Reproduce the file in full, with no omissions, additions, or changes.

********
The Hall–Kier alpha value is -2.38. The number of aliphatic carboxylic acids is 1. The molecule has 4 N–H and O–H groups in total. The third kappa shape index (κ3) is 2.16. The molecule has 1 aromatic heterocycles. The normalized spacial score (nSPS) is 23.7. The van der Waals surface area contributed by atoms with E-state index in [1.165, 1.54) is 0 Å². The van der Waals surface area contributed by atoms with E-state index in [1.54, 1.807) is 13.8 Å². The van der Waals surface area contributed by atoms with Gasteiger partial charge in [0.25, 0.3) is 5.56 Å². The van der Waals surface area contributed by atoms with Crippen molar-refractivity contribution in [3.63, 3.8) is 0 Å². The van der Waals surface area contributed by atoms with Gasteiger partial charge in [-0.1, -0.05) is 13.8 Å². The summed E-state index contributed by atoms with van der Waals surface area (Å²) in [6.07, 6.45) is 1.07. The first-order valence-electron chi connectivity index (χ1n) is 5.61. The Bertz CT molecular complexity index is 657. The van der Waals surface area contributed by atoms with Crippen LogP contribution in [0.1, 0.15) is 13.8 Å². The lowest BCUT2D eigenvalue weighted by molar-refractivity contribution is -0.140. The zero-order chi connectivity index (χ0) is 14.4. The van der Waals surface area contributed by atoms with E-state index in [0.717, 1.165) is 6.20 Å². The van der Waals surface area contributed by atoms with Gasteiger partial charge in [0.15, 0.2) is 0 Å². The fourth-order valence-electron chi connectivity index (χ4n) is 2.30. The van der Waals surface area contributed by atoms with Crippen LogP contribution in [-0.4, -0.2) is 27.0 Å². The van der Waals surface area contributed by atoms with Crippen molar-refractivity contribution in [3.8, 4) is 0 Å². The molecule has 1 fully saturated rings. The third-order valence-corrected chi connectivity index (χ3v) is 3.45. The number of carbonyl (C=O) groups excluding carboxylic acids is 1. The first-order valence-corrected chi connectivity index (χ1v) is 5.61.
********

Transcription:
The Hall–Kier alpha value is -2.38. The number of aliphatic carboxylic acids is 1. The molecule has 4 N–H and O–H groups in total. The third kappa shape index (κ3) is 2.16. The molecule has 1 aromatic heterocycles. The normalized spacial score (nSPS) is 23.7. The van der Waals surface area contributed by atoms with E-state index in [1.165, 1.54) is 0 Å². The van der Waals surface area contributed by atoms with E-state index in [1.54, 1.807) is 13.8 Å². The van der Waals surface area contributed by atoms with Gasteiger partial charge in [0.25, 0.3) is 5.56 Å². The van der Waals surface area contributed by atoms with Crippen molar-refractivity contribution in [3.63, 3.8) is 0 Å². The van der Waals surface area contributed by atoms with Gasteiger partial charge in [-0.1, -0.05) is 13.8 Å². The summed E-state index contributed by atoms with van der Waals surface area (Å²) in [6.07, 6.45) is 1.07. The first-order valence-electron chi connectivity index (χ1n) is 5.61. The Bertz CT molecular complexity index is 657. The van der Waals surface area contributed by atoms with Crippen LogP contribution in [0.1, 0.15) is 13.8 Å². The lowest BCUT2D eigenvalue weighted by molar-refractivity contribution is -0.140. The zero-order chi connectivity index (χ0) is 14.4. The van der Waals surface area contributed by atoms with E-state index in [0.717, 1.165) is 6.20 Å². The van der Waals surface area contributed by atoms with Gasteiger partial charge in [0.15, 0.2) is 0 Å². The fourth-order valence-electron chi connectivity index (χ4n) is 2.30. The van der Waals surface area contributed by atoms with Crippen LogP contribution in [-0.4, -0.2) is 27.0 Å². The van der Waals surface area contributed by atoms with Crippen molar-refractivity contribution in [3.8, 4) is 0 Å². The molecule has 1 fully saturated rings. The third-order valence-corrected chi connectivity index (χ3v) is 3.45. The number of carbonyl (C=O) groups excluding carboxylic acids is 1. The first-order valence-corrected chi connectivity index (χ1v) is 5.61.